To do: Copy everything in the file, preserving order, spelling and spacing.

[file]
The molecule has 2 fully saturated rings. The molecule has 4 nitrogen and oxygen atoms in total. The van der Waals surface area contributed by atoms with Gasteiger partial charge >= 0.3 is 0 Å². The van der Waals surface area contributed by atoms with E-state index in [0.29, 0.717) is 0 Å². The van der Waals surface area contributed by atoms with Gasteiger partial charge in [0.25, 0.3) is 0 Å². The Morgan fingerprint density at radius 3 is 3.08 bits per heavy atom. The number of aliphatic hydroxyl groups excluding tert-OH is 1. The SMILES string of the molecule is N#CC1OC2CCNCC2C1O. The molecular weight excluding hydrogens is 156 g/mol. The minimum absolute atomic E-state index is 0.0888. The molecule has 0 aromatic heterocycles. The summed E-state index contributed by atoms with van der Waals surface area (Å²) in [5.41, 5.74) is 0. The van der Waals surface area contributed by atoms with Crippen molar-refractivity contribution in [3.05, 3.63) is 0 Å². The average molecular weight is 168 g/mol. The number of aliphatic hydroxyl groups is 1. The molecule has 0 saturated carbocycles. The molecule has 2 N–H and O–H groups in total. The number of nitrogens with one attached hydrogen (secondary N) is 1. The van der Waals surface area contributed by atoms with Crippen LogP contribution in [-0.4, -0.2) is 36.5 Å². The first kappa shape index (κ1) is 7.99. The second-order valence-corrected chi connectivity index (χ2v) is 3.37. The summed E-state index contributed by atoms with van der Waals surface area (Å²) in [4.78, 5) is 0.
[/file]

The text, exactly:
The molecule has 2 fully saturated rings. The molecule has 4 nitrogen and oxygen atoms in total. The van der Waals surface area contributed by atoms with Gasteiger partial charge >= 0.3 is 0 Å². The van der Waals surface area contributed by atoms with E-state index in [0.29, 0.717) is 0 Å². The van der Waals surface area contributed by atoms with Gasteiger partial charge in [0.25, 0.3) is 0 Å². The Morgan fingerprint density at radius 3 is 3.08 bits per heavy atom. The number of aliphatic hydroxyl groups excluding tert-OH is 1. The SMILES string of the molecule is N#CC1OC2CCNCC2C1O. The molecular weight excluding hydrogens is 156 g/mol. The minimum absolute atomic E-state index is 0.0888. The molecule has 0 aromatic heterocycles. The summed E-state index contributed by atoms with van der Waals surface area (Å²) in [5.41, 5.74) is 0. The van der Waals surface area contributed by atoms with Crippen molar-refractivity contribution in [3.05, 3.63) is 0 Å². The average molecular weight is 168 g/mol. The number of aliphatic hydroxyl groups is 1. The molecule has 0 saturated carbocycles. The molecule has 2 N–H and O–H groups in total. The number of nitrogens with one attached hydrogen (secondary N) is 1. The van der Waals surface area contributed by atoms with Crippen LogP contribution in [-0.4, -0.2) is 36.5 Å². The first kappa shape index (κ1) is 7.99. The second-order valence-corrected chi connectivity index (χ2v) is 3.37. The summed E-state index contributed by atoms with van der Waals surface area (Å²) in [4.78, 5) is 0.